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Factors Contributing to Neonatal Deaths in 2013 at a National Hospital in Namibia

Saara Kerthu Hatupopi, Nimibia

The incidences of neonatal deaths are often associated with various factors, some of which are preventable. Most causes of neonatal deaths in sub-Saharan Africa are related to health worker factors and as such avoidable.
Aim: This study investigated avoidable and unavoidable factors contributing to neonatal deaths recorded in 2013 at a national hospital in the Khomas region of Namibia.
Methods: The study used a quantitative research approach with a retrospective descriptive design to investigate avoidable and unavoidable factors contributing to neonatal deaths.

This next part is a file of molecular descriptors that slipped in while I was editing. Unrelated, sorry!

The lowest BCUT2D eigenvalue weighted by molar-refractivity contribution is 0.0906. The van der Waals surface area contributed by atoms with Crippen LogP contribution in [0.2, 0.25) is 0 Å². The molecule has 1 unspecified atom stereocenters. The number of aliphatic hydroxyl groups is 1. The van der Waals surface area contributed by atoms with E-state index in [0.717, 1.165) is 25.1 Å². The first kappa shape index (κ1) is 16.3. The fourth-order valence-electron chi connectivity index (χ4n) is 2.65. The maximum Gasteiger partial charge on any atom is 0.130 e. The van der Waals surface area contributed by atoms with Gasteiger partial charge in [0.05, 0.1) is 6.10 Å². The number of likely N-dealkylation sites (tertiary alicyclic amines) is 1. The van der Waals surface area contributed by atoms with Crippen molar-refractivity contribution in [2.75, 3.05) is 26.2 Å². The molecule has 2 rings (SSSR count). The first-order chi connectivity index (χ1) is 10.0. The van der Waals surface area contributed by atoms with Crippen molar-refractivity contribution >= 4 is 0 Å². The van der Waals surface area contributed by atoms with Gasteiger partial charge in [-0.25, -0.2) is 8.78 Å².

The primary data were collected from a population of 231 record files of all neonates who died during the period 1 January to 31 December 2013 while admitted at the national hospital.
Findings: The study noted the avoidable factors, which were related to healthcare providers and could be avoided, as well as congenital abnormalities that were deemed as unavoidable factors.
Conclusion: The study concluded that most of neonatal deaths are the result of actions or inactions of the healthcare providers and hence can be avoided.
Recommendations: Based on the results of the study, further research is required to assess the knowledge, skills, and behaviours of the healthcare providers.

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